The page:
Reviews of the Bolshoi Ballet in "The Sleeping Beauty."
What do we see? Gold, gleaming gold, eye-blistering baroque gold, twirling round ivory barley-sugar twist columns that each, I’m told, required its own shipping container from Russia, all designed by the master of lavish majesty, Ezio Frigerio, who brought more restrained fabulousness to Rudolf Nureyev’s productions for Paris Opera Ballet and English National Ballet, and who designed Nureyev’s grave in Paris. Evidently tens of millions of rubles have been spent on this production, and it doesn't intend to hide it.
As Moscow's Bolshoi Ballet continues its London season, the company is glorying in the golden age of Russian ballet with this Petipa classic, tweaked over the years but never straying too far in spirit from its 19th-century roots. It's one of the enduring greats, but does it really deserve its revered status?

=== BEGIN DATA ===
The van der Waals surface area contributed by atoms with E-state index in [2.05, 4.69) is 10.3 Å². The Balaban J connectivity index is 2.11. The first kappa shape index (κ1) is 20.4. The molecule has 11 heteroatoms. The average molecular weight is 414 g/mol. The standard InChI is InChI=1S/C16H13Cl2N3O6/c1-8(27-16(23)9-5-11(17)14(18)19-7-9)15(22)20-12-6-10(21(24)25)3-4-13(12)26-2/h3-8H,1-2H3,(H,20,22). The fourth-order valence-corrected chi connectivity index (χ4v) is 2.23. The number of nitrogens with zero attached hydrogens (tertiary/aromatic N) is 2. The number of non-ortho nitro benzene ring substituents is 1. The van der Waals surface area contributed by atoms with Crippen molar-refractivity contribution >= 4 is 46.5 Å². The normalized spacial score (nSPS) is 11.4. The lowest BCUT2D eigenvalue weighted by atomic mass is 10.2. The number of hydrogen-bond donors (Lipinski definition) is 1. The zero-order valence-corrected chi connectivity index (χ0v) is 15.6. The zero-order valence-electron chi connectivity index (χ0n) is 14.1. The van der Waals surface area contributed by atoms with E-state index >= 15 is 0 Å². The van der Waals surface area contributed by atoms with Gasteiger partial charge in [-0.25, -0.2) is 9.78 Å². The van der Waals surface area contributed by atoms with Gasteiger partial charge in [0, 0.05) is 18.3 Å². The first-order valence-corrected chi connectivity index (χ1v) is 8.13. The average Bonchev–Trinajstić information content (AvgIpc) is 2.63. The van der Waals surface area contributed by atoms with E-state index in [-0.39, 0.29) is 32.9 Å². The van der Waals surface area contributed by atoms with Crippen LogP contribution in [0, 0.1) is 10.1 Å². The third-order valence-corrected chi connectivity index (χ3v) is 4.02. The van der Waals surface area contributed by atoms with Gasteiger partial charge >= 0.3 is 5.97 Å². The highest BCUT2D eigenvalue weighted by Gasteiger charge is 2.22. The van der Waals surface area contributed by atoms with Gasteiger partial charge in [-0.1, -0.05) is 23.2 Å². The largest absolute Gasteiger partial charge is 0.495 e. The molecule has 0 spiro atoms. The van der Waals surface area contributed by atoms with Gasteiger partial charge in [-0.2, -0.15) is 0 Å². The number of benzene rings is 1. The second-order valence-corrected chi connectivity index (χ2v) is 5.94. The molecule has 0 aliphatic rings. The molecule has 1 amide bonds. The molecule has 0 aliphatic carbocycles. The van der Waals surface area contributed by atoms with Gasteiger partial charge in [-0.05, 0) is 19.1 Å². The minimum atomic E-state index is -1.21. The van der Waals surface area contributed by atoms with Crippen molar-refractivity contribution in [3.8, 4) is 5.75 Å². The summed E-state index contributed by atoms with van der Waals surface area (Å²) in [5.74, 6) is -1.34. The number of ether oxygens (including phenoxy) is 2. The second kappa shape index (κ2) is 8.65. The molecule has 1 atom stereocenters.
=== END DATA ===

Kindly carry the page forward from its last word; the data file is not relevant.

It’s dazzling, but flat: it doesn’t frame the great battle between good and evil taking place within its confines, but instead reduces it to story book prettiness where nothing really important is at stake.
This undermines the great emotional impact of Tchaikovsky’s music, which the Bolshoi Orchestra take at a speed that indicates they are desperate to catch the last bus.
Grigorovich’s staging flattens the traditional text, fiddling with the gorgeous geometry of Petipa’s fairy dances. Ditching the detail, Grigorovich also makes some staggeringly unmusical cuts to Tchaikovsky’s score. Conductor Pavel Sorokin takes the score very fast: the dances need more room to breathe.